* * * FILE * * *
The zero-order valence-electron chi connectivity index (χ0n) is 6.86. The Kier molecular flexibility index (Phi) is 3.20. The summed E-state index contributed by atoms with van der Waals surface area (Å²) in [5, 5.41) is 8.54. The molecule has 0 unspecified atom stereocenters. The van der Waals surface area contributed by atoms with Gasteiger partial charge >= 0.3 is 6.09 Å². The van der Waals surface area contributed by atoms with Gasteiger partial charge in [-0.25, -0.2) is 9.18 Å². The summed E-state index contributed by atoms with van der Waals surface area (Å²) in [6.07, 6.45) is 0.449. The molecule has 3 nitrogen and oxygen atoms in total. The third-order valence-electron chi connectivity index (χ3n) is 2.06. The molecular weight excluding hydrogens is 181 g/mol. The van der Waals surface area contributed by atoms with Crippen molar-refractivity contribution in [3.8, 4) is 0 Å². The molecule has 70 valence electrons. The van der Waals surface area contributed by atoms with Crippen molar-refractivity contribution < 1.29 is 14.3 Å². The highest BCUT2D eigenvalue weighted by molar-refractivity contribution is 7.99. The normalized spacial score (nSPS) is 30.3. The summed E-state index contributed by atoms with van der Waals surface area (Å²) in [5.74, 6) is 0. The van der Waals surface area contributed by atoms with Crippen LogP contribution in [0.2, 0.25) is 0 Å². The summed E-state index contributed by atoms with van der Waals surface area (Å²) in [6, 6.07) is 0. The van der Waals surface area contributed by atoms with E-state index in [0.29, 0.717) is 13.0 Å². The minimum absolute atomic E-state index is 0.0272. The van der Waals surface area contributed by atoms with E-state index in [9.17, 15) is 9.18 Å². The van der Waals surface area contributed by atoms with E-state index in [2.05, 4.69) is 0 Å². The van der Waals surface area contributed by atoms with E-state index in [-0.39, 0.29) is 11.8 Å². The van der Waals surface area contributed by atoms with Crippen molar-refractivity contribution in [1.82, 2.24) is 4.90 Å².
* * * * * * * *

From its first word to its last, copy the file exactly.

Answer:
The zero-order valence-electron chi connectivity index (χ0n) is 6.86. The Kier molecular flexibility index (Phi) is 3.20. The summed E-state index contributed by atoms with van der Waals surface area (Å²) in [5, 5.41) is 8.54. The molecule has 0 unspecified atom stereocenters. The van der Waals surface area contributed by atoms with Gasteiger partial charge >= 0.3 is 6.09 Å². The van der Waals surface area contributed by atoms with Gasteiger partial charge in [-0.25, -0.2) is 9.18 Å². The summed E-state index contributed by atoms with van der Waals surface area (Å²) in [6.07, 6.45) is 0.449. The molecule has 3 nitrogen and oxygen atoms in total. The third-order valence-electron chi connectivity index (χ3n) is 2.06. The molecular weight excluding hydrogens is 181 g/mol. The van der Waals surface area contributed by atoms with Crippen molar-refractivity contribution in [3.8, 4) is 0 Å². The molecule has 70 valence electrons. The van der Waals surface area contributed by atoms with Crippen molar-refractivity contribution < 1.29 is 14.3 Å². The highest BCUT2D eigenvalue weighted by molar-refractivity contribution is 7.99. The normalized spacial score (nSPS) is 30.3. The summed E-state index contributed by atoms with van der Waals surface area (Å²) in [5.74, 6) is 0. The van der Waals surface area contributed by atoms with Crippen LogP contribution in [0.2, 0.25) is 0 Å². The summed E-state index contributed by atoms with van der Waals surface area (Å²) in [6, 6.07) is 0. The van der Waals surface area contributed by atoms with E-state index in [0.29, 0.717) is 13.0 Å². The minimum absolute atomic E-state index is 0.0272. The van der Waals surface area contributed by atoms with E-state index in [9.17, 15) is 9.18 Å². The van der Waals surface area contributed by atoms with E-state index in [2.05, 4.69) is 0 Å². The van der Waals surface area contributed by atoms with E-state index in [-0.39, 0.29) is 11.8 Å². The van der Waals surface area contributed by atoms with Crippen molar-refractivity contribution in [1.82, 2.24) is 4.90 Å².